We first met Billy through another mountain bike industry legend, Mike Rose (we’ll be interviewing him at some point too!). Billy won’t admit it, but across his career he’s made a big impact on the UK and international mountain biking scene. His son Jack was a proud owner of a SKØG and now rides a HÜTTO.
We caught up with Billy to talk about the old days of Dirt magazine, trail building and, of course, his thoughts on Black Mountain.
BM: Billy, I doubt you’ll remember this, but we first met when I was working as a mechanic with Trek World Racing in 2010. The Parkin bros introduced you and Steve Jones as ‘these two clowns’. I believe you were doing the “Pit Bits” for DirtTV at the time.
Billy: I think it was the bright red noses and big shoes that gave the game away! Yes I do remember that, we used to do regularly interview riders and mechanics in the pits. Must have been Tracy Moseley, Justin Leov and Andrew Neethling on the team then? Then you worked the spanners for Emmeline Ragot and Ffion Griffiths? I’ve know I’ve got some photos on an old hard drive somewhere!
BM: Yep, that’s right! What a memory!
Billy: Rob and John Parkin transformed DirtTV from jam-on-the-lens, out of focus, shaking style to a slick 1000FPS Hi-Def, super slow-mo, pin sharp RedEpic cinema quality overnight.
They’re really nice guys who really know their video onions and work hard too. So with Parkins doing the high quality business, that left me free to loiter around the track and pits with a microphone asking the mechanics; “Errr…what is that bit?” and “Errr…how was your run?” type questions to the riders.
Steve used to come to a race now and then to add a drizzle of Welsh glamour and a slice of chaos to the video pantomime, as well as photographing and documenting the weekend for the magazine.
BM: Was your job at Dirt your first in the MTB world? If not, what did you do before that?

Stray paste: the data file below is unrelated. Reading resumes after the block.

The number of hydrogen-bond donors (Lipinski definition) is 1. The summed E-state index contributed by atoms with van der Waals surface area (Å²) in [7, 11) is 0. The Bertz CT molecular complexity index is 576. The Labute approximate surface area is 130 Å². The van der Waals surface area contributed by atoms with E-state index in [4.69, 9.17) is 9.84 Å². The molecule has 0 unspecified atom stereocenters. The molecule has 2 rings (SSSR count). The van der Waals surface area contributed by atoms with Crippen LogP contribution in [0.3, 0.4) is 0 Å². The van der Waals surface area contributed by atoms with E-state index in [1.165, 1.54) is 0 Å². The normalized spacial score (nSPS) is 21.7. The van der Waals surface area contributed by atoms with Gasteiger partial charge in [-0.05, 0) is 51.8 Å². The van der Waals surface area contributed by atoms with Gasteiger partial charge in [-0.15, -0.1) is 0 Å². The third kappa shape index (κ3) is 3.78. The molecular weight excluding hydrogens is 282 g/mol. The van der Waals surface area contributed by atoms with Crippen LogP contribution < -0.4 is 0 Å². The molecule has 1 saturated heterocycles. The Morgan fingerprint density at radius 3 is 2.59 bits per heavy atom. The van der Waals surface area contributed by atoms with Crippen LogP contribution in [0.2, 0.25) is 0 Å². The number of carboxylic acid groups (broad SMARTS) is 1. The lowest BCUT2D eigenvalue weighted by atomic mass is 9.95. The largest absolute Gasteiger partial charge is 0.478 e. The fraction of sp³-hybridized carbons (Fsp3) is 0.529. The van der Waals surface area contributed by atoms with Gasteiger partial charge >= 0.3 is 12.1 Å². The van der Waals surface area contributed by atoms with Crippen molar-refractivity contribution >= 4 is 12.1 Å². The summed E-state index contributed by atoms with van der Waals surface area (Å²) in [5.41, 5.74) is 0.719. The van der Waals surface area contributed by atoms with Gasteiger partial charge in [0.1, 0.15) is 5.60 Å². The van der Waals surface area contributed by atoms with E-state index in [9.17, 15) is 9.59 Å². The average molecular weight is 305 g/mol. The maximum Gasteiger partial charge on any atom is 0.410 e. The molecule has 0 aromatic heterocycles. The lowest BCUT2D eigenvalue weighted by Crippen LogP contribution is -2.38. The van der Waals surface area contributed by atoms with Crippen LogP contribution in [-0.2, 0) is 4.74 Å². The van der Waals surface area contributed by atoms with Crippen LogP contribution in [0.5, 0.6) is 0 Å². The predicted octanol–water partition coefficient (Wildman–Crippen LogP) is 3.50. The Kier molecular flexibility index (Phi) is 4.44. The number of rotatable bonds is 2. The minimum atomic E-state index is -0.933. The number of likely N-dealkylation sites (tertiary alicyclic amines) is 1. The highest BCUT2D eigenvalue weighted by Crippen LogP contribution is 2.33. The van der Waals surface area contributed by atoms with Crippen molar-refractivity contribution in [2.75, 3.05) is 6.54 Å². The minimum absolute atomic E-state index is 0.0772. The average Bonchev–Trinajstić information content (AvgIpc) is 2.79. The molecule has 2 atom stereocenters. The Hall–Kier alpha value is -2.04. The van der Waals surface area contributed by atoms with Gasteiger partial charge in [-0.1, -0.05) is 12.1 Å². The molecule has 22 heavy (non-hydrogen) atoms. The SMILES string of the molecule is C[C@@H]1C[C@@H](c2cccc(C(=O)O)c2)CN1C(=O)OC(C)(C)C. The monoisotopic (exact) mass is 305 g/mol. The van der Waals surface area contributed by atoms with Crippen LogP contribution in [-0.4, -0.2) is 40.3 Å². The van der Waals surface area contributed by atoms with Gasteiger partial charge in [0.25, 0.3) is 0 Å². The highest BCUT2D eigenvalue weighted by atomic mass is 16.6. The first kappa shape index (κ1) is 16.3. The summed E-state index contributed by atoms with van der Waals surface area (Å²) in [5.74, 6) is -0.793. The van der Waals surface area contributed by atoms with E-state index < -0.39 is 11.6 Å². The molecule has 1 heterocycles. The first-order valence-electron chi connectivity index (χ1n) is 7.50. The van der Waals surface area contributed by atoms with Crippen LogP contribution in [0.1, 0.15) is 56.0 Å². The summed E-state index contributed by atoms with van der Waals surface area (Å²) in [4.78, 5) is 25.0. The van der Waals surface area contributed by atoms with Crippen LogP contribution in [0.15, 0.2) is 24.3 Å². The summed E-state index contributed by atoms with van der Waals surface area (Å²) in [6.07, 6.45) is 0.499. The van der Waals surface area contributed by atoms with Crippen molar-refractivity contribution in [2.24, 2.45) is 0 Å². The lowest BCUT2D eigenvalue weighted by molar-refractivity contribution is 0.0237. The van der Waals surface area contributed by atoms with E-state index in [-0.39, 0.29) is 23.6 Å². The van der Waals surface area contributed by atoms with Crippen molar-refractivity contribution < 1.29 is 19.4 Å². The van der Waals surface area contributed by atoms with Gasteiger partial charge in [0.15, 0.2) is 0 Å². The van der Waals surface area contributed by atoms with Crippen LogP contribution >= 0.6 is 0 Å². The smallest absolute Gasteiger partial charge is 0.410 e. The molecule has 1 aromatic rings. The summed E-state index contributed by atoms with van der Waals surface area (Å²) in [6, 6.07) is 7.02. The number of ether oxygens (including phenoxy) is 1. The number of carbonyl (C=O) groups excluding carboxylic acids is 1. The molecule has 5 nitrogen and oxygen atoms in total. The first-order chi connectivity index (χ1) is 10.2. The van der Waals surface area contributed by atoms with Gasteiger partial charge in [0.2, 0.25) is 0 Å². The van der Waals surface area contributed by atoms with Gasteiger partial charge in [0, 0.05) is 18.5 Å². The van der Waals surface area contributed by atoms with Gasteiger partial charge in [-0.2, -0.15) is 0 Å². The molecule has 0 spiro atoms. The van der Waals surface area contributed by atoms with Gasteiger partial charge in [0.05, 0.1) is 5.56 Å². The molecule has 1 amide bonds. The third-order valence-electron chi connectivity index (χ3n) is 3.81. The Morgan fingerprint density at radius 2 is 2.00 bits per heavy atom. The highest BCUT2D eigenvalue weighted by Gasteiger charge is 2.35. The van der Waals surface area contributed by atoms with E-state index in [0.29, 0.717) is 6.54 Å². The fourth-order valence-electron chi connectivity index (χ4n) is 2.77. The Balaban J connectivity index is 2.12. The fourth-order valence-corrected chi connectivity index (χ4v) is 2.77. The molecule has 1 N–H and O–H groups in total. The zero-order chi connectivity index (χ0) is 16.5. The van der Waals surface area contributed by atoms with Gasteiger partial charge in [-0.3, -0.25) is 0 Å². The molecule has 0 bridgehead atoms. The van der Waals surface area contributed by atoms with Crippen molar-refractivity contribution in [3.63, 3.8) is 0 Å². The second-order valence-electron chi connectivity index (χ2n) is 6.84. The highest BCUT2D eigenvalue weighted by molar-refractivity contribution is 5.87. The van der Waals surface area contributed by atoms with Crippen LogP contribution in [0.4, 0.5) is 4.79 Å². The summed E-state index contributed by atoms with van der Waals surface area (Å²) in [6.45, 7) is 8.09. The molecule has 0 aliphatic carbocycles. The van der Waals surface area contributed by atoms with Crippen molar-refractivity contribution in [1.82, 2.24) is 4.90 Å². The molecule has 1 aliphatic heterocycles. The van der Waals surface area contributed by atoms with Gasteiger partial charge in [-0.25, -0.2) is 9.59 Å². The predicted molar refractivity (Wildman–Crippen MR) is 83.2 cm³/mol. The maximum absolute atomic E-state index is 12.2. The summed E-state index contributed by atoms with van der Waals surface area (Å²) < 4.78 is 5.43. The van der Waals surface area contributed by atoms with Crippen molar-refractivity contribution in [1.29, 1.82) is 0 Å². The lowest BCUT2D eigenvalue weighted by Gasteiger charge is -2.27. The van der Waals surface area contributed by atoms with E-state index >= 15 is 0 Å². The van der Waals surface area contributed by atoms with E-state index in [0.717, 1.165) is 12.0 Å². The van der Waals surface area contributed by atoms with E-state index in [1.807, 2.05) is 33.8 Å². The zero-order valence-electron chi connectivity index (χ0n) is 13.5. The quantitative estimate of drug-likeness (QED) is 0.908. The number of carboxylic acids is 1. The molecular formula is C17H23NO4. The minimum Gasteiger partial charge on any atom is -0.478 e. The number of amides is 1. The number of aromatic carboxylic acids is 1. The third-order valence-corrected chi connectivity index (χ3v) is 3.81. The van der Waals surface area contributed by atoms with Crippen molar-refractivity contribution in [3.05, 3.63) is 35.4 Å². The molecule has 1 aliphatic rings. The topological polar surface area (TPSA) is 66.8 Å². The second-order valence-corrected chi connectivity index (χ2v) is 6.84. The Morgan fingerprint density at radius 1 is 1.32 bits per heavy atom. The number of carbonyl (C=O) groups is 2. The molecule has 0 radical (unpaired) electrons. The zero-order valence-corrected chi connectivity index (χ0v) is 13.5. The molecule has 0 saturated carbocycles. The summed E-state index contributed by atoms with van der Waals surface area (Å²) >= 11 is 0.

Billy: I did have a job selling inner-tubes door to door in 2006, but the company went through a bad patch and I was let down and then with inflation the company went burst. After that a temporary job in pest control saw me setting rat traps in an office block roof space, I slipped on some cheese and fell through the plasterboard ceiling to the office floor. When I regained consciousness Steve Jones and Mike Rose were looking down at me asking; “do you know anything about websites?”. I started the following day, after patching up the gaping ceiling hole of course and skimming through “Websites for Dummies”.
BM: DirtTV and the Dirt website got serious around 2009. It was the go-to place for World Cup updates, amongst other things. Good memories of that period? Do you have a favourite?
Billy: A lot of people say it got serious when I left! Plenty of happy memories from working at Dirt Magazine, I felt very privileged to be given the opportunity to travel, meet interesting people and to spill tea over countless computers. The internet was just a puppy in 2006, almost dial up speeds, 4:3 aspect ratio, and an innocent joy to work with. Hats off to websites these days, it must be a constant slog shovelling content to keep the consumers happy 24hrs a day!